In America, I think many ABCs move away from their parents nests and the embrace of their family (*ahem ahem*), because either they just can’t stand their parents, or because they want more personal freedom. People in China on the other hand move to the city where all the jobs are, leaving families behind in the rural countryside. I wonder if there’s a correlation between the two? Why is it that women (who traditionally don’t buy houses) end up going to the factory, where the guy stays in the fields? I wonder how the new marriage law will affect these couples split between the city and countryside. To draw a connection between these two contrasts, one could actually argue the fact that families in today’s society has become a form of economic burden upon the breadwinner. Actually, I will admit: It’s self-projection.
Really, why is it that most of these urban jobs have been targeting more women than men? Why is it that people in the countryside can’t afford education for their kids, nor sustain a living? There are many reasons, but one that I would like to point out is child education. Elementary and middle School are compulsory, but not high school and college –truly the mark of a nation still in development. However, even though elementary and middle school are compulsory, it is not free. However, this still doesn’t explain why it is more profitable to work in the cities, as opposed to farming. One would think that even a growing urban class would want food to eat. So why aren’t farmers making any money? Maybe it’s because they don’t trust the radioactive cabbage.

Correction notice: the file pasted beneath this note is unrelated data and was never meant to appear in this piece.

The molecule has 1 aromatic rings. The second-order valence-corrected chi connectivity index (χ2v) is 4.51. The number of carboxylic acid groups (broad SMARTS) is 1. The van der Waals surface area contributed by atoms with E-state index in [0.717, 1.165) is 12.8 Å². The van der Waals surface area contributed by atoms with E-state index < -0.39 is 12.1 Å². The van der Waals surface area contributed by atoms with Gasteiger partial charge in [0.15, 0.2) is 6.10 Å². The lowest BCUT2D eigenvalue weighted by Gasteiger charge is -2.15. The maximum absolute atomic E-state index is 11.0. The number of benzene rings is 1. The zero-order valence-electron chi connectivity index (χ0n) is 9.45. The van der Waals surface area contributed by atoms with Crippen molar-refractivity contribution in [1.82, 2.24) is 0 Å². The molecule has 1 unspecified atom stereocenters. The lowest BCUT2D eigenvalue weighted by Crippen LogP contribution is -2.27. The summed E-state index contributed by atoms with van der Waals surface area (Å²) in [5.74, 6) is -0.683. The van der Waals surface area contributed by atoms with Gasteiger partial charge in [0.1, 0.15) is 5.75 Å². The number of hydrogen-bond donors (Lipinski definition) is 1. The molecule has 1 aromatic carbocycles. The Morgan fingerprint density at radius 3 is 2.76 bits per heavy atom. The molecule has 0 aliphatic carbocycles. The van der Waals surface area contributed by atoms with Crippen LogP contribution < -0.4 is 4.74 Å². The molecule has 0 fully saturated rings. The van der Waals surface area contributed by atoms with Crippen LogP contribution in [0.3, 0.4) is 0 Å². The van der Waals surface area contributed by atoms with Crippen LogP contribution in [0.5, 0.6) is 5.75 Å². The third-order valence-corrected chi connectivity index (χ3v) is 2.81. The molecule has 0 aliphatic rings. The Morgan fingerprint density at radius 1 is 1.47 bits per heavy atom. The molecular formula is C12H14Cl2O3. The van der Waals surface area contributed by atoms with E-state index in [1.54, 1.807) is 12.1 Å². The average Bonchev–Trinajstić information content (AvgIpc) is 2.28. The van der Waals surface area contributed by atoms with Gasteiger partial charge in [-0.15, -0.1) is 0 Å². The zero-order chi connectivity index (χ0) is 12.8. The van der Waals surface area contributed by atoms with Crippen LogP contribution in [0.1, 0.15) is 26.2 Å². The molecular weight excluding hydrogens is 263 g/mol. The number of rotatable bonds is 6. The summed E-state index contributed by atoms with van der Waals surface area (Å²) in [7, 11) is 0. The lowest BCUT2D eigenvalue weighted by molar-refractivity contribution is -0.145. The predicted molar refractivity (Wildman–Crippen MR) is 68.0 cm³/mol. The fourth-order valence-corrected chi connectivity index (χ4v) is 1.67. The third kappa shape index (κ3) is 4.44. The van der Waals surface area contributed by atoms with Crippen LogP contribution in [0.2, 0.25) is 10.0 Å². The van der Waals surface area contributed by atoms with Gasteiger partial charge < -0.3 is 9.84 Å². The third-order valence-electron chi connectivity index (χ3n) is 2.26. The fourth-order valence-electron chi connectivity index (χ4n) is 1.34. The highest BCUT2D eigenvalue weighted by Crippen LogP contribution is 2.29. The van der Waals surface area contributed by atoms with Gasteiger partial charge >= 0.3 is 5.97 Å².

China’s economy may be on the rise, but at the expense of rural families. Believe it or not, this is actually a worldwide phenomenon. The only reason why most farms stay in business, are thanks to cash crops, which are funded by interests of giant corporations, which means, many middle men in the process, taking crops grown in China, and selling it to the world for cheap, while the farmers themselves are left with nothing. Too many middle men, and much more exploitation. Everyone seems to be talking about fair trade among nations, but what about fair trade within a nation, among rural and urban folks? Fair Trade Coffee Initiatives were sought after to pay the growers directly for their efforts. Can the same be done for crops grown in rural China?